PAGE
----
The Great Turon or Where is the Great Future of Uzbekistan by Sam Tano - HTML preview

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Dedicated to the 20th anniversary of the Republic of Uzbekistan.

Uzbekistan - A Country With Great Future?

Today there are over 190 nations in the World. Uzbeks are one of the newer ones among them: only in 1991 Uzbeks opened up to the World as a new, independent nation.

Although Uzbeks rightfully consider themselves people with very ancient history and culture, before 1991 there never was an independent nation named Uzbeks. The commonly accepted history of the modern Uzbeks, including their name, was created in the XX century by the Russian colonial rule. This created invisible and yet significant problems for the people, who now see themselves as Uzbeks: problems that severely undermine their best possible historical self-perception as well as their future perspectives. As a result, despite its rich history, despite its ancient, prominent role in the World history, this society now found itself among the most underdeveloped countries of the World in terms of economic, social, and political development. Most of its population lives in poverty, human right situation is one of the worst in the modern World.

Currently, the future does not hold much real promise for this new nation. This is totally unacceptable and totally wrong, but why this is happening? What went wrong in the history of these people? Can their sufferings end anytime soon? What is necessary for that to happen and what needs to be fixed? This work is devoted to identifying deep, underlying problems in the development of the modern Uzbek society and to provide possible solutions in order to end extraordinary sufferings of the people.

Dictated Self-Perception

History never is as simple as a movie scenario. Any history maybe viewed as chaotic chains of events from which different people could derive different, maybe even contradictory lessons. And yet nations write their own, commonly accepted versions of history. For the most part, such historical visions are meant to draw lines between the best achievements and the best cultural values of a given nation. Such histories are usually written by the insiders in the best national interests. Therefore they can serve as a source of great pride, inspiration, and guidance for the people. This was not the case when the commonly accepted version of Uzbek history was written. During the Soviet years, the history was written based on orders or direct supervision from Moscow. Back in those years, any significant local historians had to go through attestation in Moscow, any book publishing had to be approved and sponsored under the Communist party. The Soviet written Uzbek history was meant to support the “greater” idea of Communistic progress and clear assertion of the Russian leadership. It was not written from the standpoint of the best interests of the local people, and yet that old concept still has the greatest impact on the self perception of Uzbeks and on how others perceive them.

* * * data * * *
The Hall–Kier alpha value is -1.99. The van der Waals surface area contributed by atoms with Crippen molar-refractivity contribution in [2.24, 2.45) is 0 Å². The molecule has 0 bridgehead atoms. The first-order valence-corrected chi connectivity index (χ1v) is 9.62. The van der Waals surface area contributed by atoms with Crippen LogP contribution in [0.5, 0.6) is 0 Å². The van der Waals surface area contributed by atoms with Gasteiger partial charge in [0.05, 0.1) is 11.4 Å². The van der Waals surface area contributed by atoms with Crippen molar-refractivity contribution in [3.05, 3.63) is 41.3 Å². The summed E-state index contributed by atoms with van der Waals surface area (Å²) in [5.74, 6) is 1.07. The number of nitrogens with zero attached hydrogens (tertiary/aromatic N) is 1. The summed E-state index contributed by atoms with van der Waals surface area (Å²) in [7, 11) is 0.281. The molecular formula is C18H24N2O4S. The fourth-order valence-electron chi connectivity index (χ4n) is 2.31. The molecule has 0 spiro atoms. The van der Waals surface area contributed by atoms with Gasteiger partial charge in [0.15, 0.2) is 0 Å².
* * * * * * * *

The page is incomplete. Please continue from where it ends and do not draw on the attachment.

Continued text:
Another important part of the Uzbek self-perception stems from national traditionalism.

After the fall of the Soviet Union, embracing national traditions became a default direction of socio-cultural development of all Post-Soviet nations, including Uzbekistan.

However, without critical re-evaluation, embracing old habits could also be a step back.